The wedding of course is the reason that I got on a plane and flew a very long way. My cousin married an Israeli and they decided to have the wedding here. It was a very big event and I was really shocked by how many Perthies were there - we had a Perth people photo and it was huge!
The wedding was held somewhere that was an hour drive from Tel Aviv. We ended up getting a lift from my mother's cousin and his wife who were also going. They were my family away from home when I was living here years ago. Their's was the house I hopped on a bus (from Haifa) to go to for the weekend when I was homesick or when I ran out of money for food or when I had no plans or whatever. And I got to be very close to them. And coming all this way was also partly about getting to sit down and have a coffee with Z and just hang out. And I got to do that on Monday before the wedding! We caught a taxi to their place and hung for a bit. And it was so great! There was this amazing feeling of coming home as I got in the lift up to the 4th floor (which I remembered even though I hadn't thought about it probably in 9 years) and then their apartment door was open and they were smiling and "Shalom Shalom!" and "Aleeezah! You haven't changed a bit!" Ahhhh ... it was great!!!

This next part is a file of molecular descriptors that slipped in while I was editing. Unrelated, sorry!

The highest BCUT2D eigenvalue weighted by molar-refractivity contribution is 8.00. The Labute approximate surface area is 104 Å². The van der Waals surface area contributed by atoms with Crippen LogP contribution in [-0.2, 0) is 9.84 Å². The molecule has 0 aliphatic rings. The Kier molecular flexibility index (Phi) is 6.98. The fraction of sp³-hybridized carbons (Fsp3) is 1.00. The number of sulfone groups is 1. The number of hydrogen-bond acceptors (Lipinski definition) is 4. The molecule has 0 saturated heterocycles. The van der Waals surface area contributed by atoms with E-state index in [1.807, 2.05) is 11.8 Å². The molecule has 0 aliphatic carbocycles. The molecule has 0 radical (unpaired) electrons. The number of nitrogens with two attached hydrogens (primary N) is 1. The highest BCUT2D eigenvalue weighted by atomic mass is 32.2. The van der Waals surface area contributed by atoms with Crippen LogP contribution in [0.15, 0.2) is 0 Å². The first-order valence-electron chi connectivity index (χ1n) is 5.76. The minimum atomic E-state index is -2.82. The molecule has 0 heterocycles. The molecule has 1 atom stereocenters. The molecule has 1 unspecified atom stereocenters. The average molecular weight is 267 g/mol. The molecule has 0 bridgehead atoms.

And so eventually we piled into the car and off we went, with Z pointing out all the new things that have been built or torn down since I was last there. So ... we got to the wedding venue (the Magical Garden) an hour early and it was hoooooooot. Anyway, lots of people were already there including my uncle and aunt and cousins and whatnot. And there was this lovely outdoors area to hang out in to take photos and greet people as they arrived.
My uncle (D) and I doing just that, below. See the outrageous cleavage? Everyone else was covered from chin to toes except my cousin's wife. And ... I dunno. There it is. Will have to see what the family photos look like.